Developers of the Nassau Coliseum have shelved plans to have a minor league hockey team play its home games at the renovated arena when it reopens in April, despite agreeing to do so in their contract with Nassau County.As Newsday editorial board member Randi Marshall tweeted, "The AHL team clause was linked to the start of construction - they didn't have it in place then, they don't have one now. Not b/c of #isles."
Nassau County Executive Edward Mangano’s 2013 lease with Brooklyn developer Bruce Ratner, approved unanimously by the county legislature, stipulates that an American Hockey League team would play “substantially all of their regular and postseason home games at the Coliseum for a period of at least 15 years.”
However, Nassau officials say they will not enforce the AHL contract clause because it would lock the county into a long-term deal with a minor league franchise, and could complicate a new effort to bring the NHL New York Islanders back to the Coliseum.
She further tweeted, "April 2015: Forest City Ratner SVP told me AHL team would sign before construction began.Then Ratner said it'd be a year. Neither true."
What's going on?
That's either a game of chicken, or a squeeze play, or maybe both.
Nassau's playing a game of chicken with the Islanders owners, who, if they get booted by the Barclays Center--as has been reported but by no means confirmed--have nowhere else to go in the New York area, at least in the short term, and likely for the long term.
They'd get an undersized arena with few luxury suites and less opportunity for major sponsorships, but they'd be near their historic fan base. And they might fill it up. (And--see below--it might be expanded.)
If they leave New York for well-appointed arenas in Quebec City, Kansas City, or even (to-be-improved) Hartford, they leave their TV contract.
And its a squeeze play for the Islanders from the Barclays Center operators, Mikhail Prokhorov's Brooklyn Sports & Entertainment, who also own the Coliseum. If they eject the Isles, they better be sure that the Islanders move back to Long Island. Because if they don't, they don't have an anchor tenant.
As Marshall tweeted, "No AHL team is all-in bet by Nassau on #isles return They're opening an arena in April with NO anchor tenant. Coli won't survive w/o one."
As Newsday reported, "At a 2013 news conference, Ratner said the Bridgeport Sound Tigers, the Islanders’ minor league affiliate, would likely relocate to play 40 games per year at the Coliseum."
Yeah, but as I wrote in a May 2015 Newsday op-ed, Ratner can't always be trusted: "Ratner revised the Brooklyn deal several times. Expect more in Nassau."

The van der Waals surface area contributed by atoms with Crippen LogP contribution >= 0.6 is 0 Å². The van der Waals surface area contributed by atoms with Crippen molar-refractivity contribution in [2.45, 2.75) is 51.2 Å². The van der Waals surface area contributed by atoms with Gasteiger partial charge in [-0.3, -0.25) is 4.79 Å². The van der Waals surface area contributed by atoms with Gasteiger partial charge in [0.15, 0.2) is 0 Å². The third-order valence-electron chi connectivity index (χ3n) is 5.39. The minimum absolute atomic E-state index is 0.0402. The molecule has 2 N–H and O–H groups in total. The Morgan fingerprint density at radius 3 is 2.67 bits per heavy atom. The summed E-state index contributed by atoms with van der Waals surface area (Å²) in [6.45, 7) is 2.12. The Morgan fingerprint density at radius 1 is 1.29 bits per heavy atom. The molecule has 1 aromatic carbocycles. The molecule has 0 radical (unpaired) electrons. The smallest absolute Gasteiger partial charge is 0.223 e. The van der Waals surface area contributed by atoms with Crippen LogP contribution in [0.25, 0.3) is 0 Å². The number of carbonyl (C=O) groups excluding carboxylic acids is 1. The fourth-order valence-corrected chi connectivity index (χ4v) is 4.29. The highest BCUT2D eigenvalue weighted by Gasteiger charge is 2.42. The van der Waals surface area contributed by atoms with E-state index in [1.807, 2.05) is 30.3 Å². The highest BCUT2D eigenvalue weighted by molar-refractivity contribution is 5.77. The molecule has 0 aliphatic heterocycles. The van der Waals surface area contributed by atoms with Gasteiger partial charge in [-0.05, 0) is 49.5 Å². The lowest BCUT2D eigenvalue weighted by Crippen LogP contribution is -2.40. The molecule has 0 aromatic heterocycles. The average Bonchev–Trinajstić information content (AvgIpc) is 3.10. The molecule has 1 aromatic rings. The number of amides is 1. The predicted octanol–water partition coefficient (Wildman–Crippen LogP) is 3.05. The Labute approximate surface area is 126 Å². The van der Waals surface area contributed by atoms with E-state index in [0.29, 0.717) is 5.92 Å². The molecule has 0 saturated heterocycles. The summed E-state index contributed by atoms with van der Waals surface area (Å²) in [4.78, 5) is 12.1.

More public help for Coliseum?
Remember that privately funded renovation? Newsday reported 2/2/17, in LI Association asks NY to help Islanders return to Coliseum:
The head of Long Island’s largest business organization is asking Gov. Andrew M. Cuomo’s economic development czar for assistance in helping lure the New York Islanders back to the renovated Nassau Coliseum.
In a letter Thursday to Howard Zemsky, head of the Empire State Development, Kevin Law, president of the Long Island Association, said the state could help make the Coliseum, more “attractive” to Islanders ownership.
For example, the state could fund a bus rapid transit system to connect the Coliseum to the Mineola and Hempstead Long Island Rail Road stations, or provide grants and tax credits to expand the size of the arena. The state is already investing in a parking garage and a bio-tech park around the Coliseum.
Let's look at the answers to this ESPN roundtable, What's the best arena solution for the New York Islanders and Arizona Coyotes? and then my comments.
Scott Burnside: How many weeks do we have to answer this? Short-term it seems the Islanders need to retreat to Long Island as soon as humanly possible. Like, tomorrow. Who cares if the retrofit Nassau County Memorial Coliseum holds only 12,000 people, that's still more than show up at the Barclays Center on most nights, and the ice won't be mush and the scoreboard will actually be over center ice.Except luxury suites and sponsorships won't be the same.
Pierre LeBrun: The Islanders need to build their own rink in the New York area and the Citi Field area makes the most sense, if they can ever figure out all the logistics and hurdles associated with that. The NHL doesn't want that franchise anywhere else than in that market.Another participant also endorses Queens, but building an arena isn't cheap.
Corey Pronman: I just got back a week ago from a hockey game in Quebec City's new rink. It's a beautiful, NHL-quality facility. I defer to my ESPN colleagues who are more well-versed on the technical, business and political details of those teams' situations, but Quebec City has the big piece the NHL is looking for.He's not saying Islanders, though, and others think Quebec City is the best destination for Arizona.